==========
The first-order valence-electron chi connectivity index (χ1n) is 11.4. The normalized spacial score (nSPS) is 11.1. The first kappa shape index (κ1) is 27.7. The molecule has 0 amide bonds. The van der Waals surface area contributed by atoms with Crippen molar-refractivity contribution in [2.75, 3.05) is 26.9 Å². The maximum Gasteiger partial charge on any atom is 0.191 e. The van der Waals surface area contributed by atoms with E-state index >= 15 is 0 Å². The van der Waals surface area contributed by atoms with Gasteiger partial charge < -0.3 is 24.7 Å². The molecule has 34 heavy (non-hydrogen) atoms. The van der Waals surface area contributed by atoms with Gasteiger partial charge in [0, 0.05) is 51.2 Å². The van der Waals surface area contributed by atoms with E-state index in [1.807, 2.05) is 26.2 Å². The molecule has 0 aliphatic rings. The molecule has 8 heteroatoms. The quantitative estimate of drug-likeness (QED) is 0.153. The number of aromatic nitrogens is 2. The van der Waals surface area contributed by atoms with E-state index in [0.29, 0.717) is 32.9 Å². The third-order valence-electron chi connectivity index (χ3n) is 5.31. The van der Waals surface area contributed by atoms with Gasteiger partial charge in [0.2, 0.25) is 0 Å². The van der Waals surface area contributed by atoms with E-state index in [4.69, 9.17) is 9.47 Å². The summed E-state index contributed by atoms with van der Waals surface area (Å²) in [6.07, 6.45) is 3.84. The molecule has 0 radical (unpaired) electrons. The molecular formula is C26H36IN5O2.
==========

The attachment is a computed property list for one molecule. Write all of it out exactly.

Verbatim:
The first-order valence-electron chi connectivity index (χ1n) is 11.4. The normalized spacial score (nSPS) is 11.1. The first kappa shape index (κ1) is 27.7. The molecule has 0 amide bonds. The van der Waals surface area contributed by atoms with Crippen molar-refractivity contribution in [2.75, 3.05) is 26.9 Å². The maximum Gasteiger partial charge on any atom is 0.191 e. The van der Waals surface area contributed by atoms with E-state index >= 15 is 0 Å². The van der Waals surface area contributed by atoms with Gasteiger partial charge < -0.3 is 24.7 Å². The molecule has 34 heavy (non-hydrogen) atoms. The van der Waals surface area contributed by atoms with Gasteiger partial charge in [0, 0.05) is 51.2 Å². The van der Waals surface area contributed by atoms with E-state index in [1.807, 2.05) is 26.2 Å². The molecule has 0 aliphatic rings. The molecule has 8 heteroatoms. The quantitative estimate of drug-likeness (QED) is 0.153. The number of aromatic nitrogens is 2. The van der Waals surface area contributed by atoms with E-state index in [0.29, 0.717) is 32.9 Å². The third-order valence-electron chi connectivity index (χ3n) is 5.31. The van der Waals surface area contributed by atoms with Gasteiger partial charge in [0.2, 0.25) is 0 Å². The van der Waals surface area contributed by atoms with E-state index in [4.69, 9.17) is 9.47 Å². The summed E-state index contributed by atoms with van der Waals surface area (Å²) in [6.07, 6.45) is 3.84. The molecule has 0 radical (unpaired) electrons. The molecular formula is C26H36IN5O2.